final_tokens = sw_tokens %>% 
  inner_join(st_tokens) %>% 
  mutate(log_word_prop =  round(log(sw_n / st_n),3),
         dominates_in = as.factor(ifelse(log_word_prop > 0, "star_wars", "star_trek"))) 

final_tokens
## # A tibble: 1,293 x 5
##    word     sw_n  st_n log_word_prop dominates_in
##                         
##  1 int       314   110         1.05  star_wars   
##  2 star      235     9         3.26  star_wars   
##  3 death     229     1         5.43  star_wars   
##  4 ext       167    49         1.23  star_wars   
##  5 red       152     7         3.08  star_wars   
##  6 fighter   121     1         4.80  star_wars   
##  7 wing      112     1         4.72  star_wars   
##  8 ship      109    48         0.820 star_wars   
##  9 space      90    45         0.693 star_wars   
## 10 surface    87     5         2.86  star_wars   
## # ... with 1,283 more rows

And we can finally visualise our findings: first, let’s have a quick glipse on what words occured in pretty much the same frequency in both movies:

set.seed(13)

final_tokens %>% 
  filter(abs(log_word_prop) == 0) %>% 
  arrange(desc(sw_n)) %>% 
  sample_n(30) %>% 
  ggplot(aes(x = reorder(word, log_word_prop),  y = log_word_prop, fill = dominates_in)) +
  geom_bar(stat  = "identity", show.legend = FALSE) +
  theme_minimal() +
  coord_flip() +
  xlab("") +
  ylab("log(word_prop)") +
  scale_fill_brewer(palette = "Set1") +
  ggtitle("Sample of words that occur with the same frequency in SW and ST")

I must say, I expected this most similar vocabulary to be much more technical. At the same time, this time according to expectations, those words reflect action and drama in both movies: things cease, emanate and shove, people shock, experience agony and are determined and knowledgeable.

What about most polarizing words? I chose to show the words that were at least 12 times (log_word_prop > 2.4) more common in one movie than the other. What are they?

final_tokens %>% 
  filter(abs(log_word_prop) > 2.4) %>% 
  filter(!word %in% c("ext", "int")) %>% 
  ggplot(aes(x = reorder(word, log_word_prop),  y = log_word_prop, fill = dominates_in)) +
  geom_bar(stat  = "identity") +
  theme_minimal() +
  coord_flip() +
  xlab("") +
  ylab("log(word_prop)") +
  scale_fill_brewer(palette = "Set1") +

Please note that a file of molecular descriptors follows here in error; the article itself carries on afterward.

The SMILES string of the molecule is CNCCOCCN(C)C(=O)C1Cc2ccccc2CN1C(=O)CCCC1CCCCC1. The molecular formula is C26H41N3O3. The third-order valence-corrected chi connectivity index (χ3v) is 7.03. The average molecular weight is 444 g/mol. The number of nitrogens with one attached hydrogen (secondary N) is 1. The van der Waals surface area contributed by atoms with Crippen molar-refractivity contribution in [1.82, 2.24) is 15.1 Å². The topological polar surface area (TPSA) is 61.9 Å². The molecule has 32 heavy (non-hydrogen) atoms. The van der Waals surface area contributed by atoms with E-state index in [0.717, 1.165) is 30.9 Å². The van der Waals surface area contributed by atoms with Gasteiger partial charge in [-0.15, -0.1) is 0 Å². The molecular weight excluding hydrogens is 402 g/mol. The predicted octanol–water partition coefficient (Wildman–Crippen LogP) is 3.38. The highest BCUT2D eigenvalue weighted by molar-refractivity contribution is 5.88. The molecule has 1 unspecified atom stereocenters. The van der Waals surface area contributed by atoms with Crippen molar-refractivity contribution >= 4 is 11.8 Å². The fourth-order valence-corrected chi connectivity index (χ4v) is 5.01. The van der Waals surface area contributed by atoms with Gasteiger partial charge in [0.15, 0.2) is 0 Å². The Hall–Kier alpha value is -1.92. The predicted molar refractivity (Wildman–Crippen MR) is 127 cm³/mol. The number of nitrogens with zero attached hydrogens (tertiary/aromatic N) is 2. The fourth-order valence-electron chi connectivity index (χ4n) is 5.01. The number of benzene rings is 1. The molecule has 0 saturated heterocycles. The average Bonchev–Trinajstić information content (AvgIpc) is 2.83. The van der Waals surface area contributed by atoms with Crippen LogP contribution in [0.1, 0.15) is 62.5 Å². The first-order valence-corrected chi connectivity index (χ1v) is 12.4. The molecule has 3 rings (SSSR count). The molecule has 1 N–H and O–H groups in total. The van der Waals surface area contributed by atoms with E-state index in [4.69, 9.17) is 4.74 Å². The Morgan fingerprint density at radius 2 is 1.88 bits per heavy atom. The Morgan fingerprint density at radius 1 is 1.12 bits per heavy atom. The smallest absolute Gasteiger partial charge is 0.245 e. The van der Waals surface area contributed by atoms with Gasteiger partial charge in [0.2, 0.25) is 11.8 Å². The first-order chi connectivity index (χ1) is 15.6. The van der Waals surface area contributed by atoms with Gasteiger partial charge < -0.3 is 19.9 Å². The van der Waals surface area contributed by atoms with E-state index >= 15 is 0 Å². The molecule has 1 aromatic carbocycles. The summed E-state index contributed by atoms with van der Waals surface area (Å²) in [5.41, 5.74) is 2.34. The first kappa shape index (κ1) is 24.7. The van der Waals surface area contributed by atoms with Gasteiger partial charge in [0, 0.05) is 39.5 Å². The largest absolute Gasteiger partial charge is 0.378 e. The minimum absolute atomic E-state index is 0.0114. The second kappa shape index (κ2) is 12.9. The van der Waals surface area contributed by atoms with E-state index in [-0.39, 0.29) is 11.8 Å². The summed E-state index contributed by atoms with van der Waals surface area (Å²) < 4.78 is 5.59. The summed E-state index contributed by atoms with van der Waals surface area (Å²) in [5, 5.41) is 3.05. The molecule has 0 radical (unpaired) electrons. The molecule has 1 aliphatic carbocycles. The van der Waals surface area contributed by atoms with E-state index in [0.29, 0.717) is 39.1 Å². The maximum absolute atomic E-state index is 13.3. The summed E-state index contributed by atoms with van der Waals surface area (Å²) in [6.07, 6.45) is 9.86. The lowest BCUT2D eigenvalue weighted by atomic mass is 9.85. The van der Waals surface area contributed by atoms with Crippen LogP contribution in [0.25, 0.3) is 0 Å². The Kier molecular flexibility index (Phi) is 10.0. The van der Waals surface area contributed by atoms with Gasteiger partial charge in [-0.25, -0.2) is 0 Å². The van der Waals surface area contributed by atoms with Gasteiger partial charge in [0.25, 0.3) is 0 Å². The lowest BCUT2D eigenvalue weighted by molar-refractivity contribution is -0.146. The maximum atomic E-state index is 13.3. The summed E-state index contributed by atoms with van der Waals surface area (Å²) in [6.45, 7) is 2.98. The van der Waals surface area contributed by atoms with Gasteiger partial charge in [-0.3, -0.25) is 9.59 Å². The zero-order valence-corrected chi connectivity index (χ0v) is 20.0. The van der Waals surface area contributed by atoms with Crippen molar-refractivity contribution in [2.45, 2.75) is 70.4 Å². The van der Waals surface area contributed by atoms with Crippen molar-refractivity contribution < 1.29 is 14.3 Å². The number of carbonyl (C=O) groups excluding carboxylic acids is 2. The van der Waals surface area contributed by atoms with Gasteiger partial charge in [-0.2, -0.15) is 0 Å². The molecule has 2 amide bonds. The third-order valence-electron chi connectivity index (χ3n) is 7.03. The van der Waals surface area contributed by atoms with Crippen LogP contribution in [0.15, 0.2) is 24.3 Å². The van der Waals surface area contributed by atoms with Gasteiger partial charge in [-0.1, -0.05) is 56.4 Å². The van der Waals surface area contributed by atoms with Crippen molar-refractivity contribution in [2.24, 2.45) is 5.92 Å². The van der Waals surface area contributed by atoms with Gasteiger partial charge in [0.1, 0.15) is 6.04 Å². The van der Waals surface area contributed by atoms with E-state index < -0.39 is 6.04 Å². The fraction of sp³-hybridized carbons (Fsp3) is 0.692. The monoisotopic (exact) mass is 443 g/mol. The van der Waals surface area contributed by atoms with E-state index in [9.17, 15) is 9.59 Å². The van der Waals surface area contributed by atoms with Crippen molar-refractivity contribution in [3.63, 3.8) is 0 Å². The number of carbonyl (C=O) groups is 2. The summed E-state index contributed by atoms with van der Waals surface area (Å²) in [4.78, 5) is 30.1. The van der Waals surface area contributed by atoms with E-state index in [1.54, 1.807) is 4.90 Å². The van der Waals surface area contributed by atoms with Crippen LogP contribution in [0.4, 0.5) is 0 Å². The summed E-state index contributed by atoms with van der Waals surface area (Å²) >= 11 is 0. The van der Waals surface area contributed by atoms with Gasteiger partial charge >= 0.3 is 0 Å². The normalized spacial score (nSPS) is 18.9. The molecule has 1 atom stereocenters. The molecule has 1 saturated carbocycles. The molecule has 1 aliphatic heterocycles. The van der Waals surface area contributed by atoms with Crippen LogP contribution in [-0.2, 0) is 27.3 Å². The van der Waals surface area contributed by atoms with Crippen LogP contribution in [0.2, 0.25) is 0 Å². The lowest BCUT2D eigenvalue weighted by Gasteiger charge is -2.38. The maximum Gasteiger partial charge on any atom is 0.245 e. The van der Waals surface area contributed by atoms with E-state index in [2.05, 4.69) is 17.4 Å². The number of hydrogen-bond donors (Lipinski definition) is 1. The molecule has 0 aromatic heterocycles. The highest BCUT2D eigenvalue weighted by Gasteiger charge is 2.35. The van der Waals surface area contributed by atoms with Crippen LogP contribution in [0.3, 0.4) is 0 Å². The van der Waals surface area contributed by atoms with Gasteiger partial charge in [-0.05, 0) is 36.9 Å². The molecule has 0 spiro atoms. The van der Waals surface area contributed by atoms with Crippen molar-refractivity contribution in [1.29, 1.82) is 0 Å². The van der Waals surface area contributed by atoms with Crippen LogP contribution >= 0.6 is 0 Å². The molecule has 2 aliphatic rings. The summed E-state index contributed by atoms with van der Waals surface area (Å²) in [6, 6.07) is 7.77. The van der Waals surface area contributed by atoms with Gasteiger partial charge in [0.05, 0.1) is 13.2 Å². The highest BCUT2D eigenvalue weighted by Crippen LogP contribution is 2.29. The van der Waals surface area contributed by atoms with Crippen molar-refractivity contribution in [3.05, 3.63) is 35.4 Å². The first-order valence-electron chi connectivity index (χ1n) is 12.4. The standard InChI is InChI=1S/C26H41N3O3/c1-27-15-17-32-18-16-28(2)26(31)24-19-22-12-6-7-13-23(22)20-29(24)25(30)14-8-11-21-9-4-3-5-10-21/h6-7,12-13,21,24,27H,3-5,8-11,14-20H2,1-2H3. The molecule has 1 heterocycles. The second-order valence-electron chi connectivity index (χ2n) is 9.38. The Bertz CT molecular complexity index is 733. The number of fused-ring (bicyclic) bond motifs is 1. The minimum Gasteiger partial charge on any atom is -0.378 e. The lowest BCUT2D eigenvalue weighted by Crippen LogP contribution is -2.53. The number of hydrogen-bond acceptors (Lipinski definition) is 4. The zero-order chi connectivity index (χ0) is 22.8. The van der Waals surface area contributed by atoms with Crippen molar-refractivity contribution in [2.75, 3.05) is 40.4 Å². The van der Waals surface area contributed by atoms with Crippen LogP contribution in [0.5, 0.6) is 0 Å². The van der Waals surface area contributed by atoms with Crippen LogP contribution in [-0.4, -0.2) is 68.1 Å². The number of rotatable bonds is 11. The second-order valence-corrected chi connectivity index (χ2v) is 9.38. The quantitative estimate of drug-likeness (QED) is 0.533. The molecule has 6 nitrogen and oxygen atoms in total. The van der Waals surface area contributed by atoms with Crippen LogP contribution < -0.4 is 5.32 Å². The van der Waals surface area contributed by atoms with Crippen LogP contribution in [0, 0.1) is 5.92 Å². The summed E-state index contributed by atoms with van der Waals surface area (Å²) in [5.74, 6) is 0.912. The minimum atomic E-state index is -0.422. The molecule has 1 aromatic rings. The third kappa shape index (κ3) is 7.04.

ggtitle("Words that show strikingly different frequencies in Star Wars and Star Trek")

Haha! You may not be surprised that the most Star Wars-y vocabulary is full of words like death, star, imperial or even father, but I didn’t expect female or cloud to be THAT much more present in Star Trek! Some things never cease to surprise even most determined and knowledgeable people, even if they have assistance of imperial technician 😉

UPDATE!!

After Piotr’s suggestion, I decided to play a bit with ggplot’s excellent geom_text(). This little tweak can give you surprising inisghts into the Word Battle matter! Below I plotted the more dominant frequency of a given word againts a relative difference in word proportion:

final_tokens %>% 
  mutate(dominant_freq = as.numeric(ifelse(sw_n > st_n, sw_n, st_n))) %>% 
  filter(!word %in% c("ext", "int")) %>% 
  ggplot(aes(log_word_prop, dominant_freq, label = word)) +
  geom_text(check_overlap = TRUE) +
  theme_minimal() +
  ylab("Word frequency in a dominating movie") +
  xlab("log(word_prop)") +
  scale_fill_brewer(palette = "Set1") +
  ggtitle("Word frequency by word proportion in Star Wars and Star Trek")

Not a bad start! A much more appealing – although a bit less readable – look can be achieved with geom_label():

final_tokens %>% 
  mutate(dominant_freq = as.numeric(ifelse(sw_n > st_n, sw_n, st_n))) %>% 
  filter(!word %in% c("ext", "int")) %>% 
  ggplot(aes(log_word_prop, dominant_freq, label = word)) +
  geom_label(aes(fill = dominates_in), colour = "white", fontface = "bold") +
  theme_minimal() +
  ylab("Word frequency in a dominating movie") +
  xlab("log(word_prop)") +
  scale_fill_brewer(palette = "Set1") +
  ggtitle("Word frequency by word proportion in Star Wars and Star Trek")